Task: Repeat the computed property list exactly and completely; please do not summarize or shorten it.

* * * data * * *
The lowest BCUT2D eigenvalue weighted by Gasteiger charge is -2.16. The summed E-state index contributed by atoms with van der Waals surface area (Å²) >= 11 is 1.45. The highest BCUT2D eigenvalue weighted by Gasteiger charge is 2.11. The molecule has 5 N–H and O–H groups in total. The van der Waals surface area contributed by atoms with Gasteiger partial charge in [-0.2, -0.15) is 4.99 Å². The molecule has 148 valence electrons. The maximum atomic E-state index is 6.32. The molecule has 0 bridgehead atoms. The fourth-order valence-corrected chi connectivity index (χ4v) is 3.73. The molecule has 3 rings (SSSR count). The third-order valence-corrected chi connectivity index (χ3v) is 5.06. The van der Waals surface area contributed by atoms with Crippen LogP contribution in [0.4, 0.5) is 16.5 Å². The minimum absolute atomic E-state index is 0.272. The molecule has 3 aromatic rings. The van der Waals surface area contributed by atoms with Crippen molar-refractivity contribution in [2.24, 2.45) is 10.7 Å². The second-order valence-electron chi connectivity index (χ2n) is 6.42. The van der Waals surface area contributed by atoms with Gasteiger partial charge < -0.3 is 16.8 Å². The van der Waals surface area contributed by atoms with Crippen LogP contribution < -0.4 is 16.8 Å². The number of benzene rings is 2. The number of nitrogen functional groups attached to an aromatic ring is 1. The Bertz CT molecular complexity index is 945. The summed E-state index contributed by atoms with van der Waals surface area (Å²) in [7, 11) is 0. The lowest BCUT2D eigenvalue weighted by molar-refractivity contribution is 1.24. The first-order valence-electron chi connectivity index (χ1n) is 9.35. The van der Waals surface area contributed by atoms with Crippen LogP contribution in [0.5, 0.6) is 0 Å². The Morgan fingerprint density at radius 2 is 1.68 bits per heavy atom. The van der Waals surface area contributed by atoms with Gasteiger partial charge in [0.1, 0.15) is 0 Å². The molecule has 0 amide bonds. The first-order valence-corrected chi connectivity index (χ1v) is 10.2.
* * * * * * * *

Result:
The lowest BCUT2D eigenvalue weighted by Gasteiger charge is -2.16. The summed E-state index contributed by atoms with van der Waals surface area (Å²) >= 11 is 1.45. The highest BCUT2D eigenvalue weighted by Gasteiger charge is 2.11. The molecule has 5 N–H and O–H groups in total. The van der Waals surface area contributed by atoms with Gasteiger partial charge in [-0.2, -0.15) is 4.99 Å². The molecule has 148 valence electrons. The maximum atomic E-state index is 6.32. The molecule has 0 bridgehead atoms. The fourth-order valence-corrected chi connectivity index (χ4v) is 3.73. The molecule has 3 rings (SSSR count). The third-order valence-corrected chi connectivity index (χ3v) is 5.06. The van der Waals surface area contributed by atoms with Crippen LogP contribution in [0.4, 0.5) is 16.5 Å². The minimum absolute atomic E-state index is 0.272. The molecule has 3 aromatic rings. The van der Waals surface area contributed by atoms with Crippen molar-refractivity contribution in [2.24, 2.45) is 10.7 Å². The second-order valence-electron chi connectivity index (χ2n) is 6.42. The van der Waals surface area contributed by atoms with Gasteiger partial charge < -0.3 is 16.8 Å². The van der Waals surface area contributed by atoms with Crippen LogP contribution < -0.4 is 16.8 Å². The number of benzene rings is 2. The number of nitrogen functional groups attached to an aromatic ring is 1. The Bertz CT molecular complexity index is 945. The summed E-state index contributed by atoms with van der Waals surface area (Å²) in [7, 11) is 0. The lowest BCUT2D eigenvalue weighted by molar-refractivity contribution is 1.24. The first-order valence-electron chi connectivity index (χ1n) is 9.35. The van der Waals surface area contributed by atoms with Crippen LogP contribution in [0.5, 0.6) is 0 Å². The Morgan fingerprint density at radius 2 is 1.68 bits per heavy atom. The van der Waals surface area contributed by atoms with Gasteiger partial charge in [0.1, 0.15) is 0 Å². The molecule has 0 amide bonds. The first-order valence-corrected chi connectivity index (χ1v) is 10.2.